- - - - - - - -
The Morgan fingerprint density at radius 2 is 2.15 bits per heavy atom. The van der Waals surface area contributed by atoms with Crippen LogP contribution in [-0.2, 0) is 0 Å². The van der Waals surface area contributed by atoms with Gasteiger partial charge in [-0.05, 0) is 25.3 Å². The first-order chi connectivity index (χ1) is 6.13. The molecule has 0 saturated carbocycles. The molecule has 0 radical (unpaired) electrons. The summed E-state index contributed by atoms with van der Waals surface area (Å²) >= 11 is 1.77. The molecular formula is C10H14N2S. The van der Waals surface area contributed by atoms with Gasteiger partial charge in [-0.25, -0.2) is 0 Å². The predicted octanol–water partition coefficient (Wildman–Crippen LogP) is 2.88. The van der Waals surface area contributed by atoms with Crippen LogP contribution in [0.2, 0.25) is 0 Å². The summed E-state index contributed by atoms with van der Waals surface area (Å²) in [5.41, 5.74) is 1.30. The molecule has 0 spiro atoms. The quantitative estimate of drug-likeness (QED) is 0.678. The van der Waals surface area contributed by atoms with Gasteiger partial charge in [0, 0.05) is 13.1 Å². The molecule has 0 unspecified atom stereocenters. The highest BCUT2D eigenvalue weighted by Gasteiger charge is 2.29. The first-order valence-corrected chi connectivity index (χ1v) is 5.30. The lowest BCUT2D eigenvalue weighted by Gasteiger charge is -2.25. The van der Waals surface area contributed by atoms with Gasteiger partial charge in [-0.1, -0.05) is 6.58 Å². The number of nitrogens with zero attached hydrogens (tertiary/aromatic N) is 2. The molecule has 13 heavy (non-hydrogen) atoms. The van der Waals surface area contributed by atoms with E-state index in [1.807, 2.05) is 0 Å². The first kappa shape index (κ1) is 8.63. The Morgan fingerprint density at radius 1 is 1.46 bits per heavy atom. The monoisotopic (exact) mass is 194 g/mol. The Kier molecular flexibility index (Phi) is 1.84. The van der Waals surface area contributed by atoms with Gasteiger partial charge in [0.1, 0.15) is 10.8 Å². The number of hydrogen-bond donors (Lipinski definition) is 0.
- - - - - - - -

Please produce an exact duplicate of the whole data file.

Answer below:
The Morgan fingerprint density at radius 2 is 2.15 bits per heavy atom. The van der Waals surface area contributed by atoms with Crippen LogP contribution in [-0.2, 0) is 0 Å². The van der Waals surface area contributed by atoms with Gasteiger partial charge in [-0.05, 0) is 25.3 Å². The first-order chi connectivity index (χ1) is 6.13. The molecule has 0 saturated carbocycles. The molecule has 0 radical (unpaired) electrons. The summed E-state index contributed by atoms with van der Waals surface area (Å²) >= 11 is 1.77. The molecular formula is C10H14N2S. The van der Waals surface area contributed by atoms with Gasteiger partial charge in [-0.25, -0.2) is 0 Å². The predicted octanol–water partition coefficient (Wildman–Crippen LogP) is 2.88. The van der Waals surface area contributed by atoms with Crippen LogP contribution in [0.2, 0.25) is 0 Å². The summed E-state index contributed by atoms with van der Waals surface area (Å²) in [5.41, 5.74) is 1.30. The molecule has 0 spiro atoms. The quantitative estimate of drug-likeness (QED) is 0.678. The van der Waals surface area contributed by atoms with Gasteiger partial charge in [0, 0.05) is 13.1 Å². The molecule has 0 unspecified atom stereocenters. The highest BCUT2D eigenvalue weighted by Gasteiger charge is 2.29. The first-order valence-corrected chi connectivity index (χ1v) is 5.30. The lowest BCUT2D eigenvalue weighted by Gasteiger charge is -2.25. The van der Waals surface area contributed by atoms with Gasteiger partial charge in [-0.1, -0.05) is 6.58 Å². The number of nitrogens with zero attached hydrogens (tertiary/aromatic N) is 2. The molecule has 13 heavy (non-hydrogen) atoms. The van der Waals surface area contributed by atoms with E-state index in [1.807, 2.05) is 0 Å². The first kappa shape index (κ1) is 8.63. The Morgan fingerprint density at radius 1 is 1.46 bits per heavy atom. The monoisotopic (exact) mass is 194 g/mol. The Kier molecular flexibility index (Phi) is 1.84. The van der Waals surface area contributed by atoms with Gasteiger partial charge in [0.1, 0.15) is 10.8 Å². The number of hydrogen-bond donors (Lipinski definition) is 0.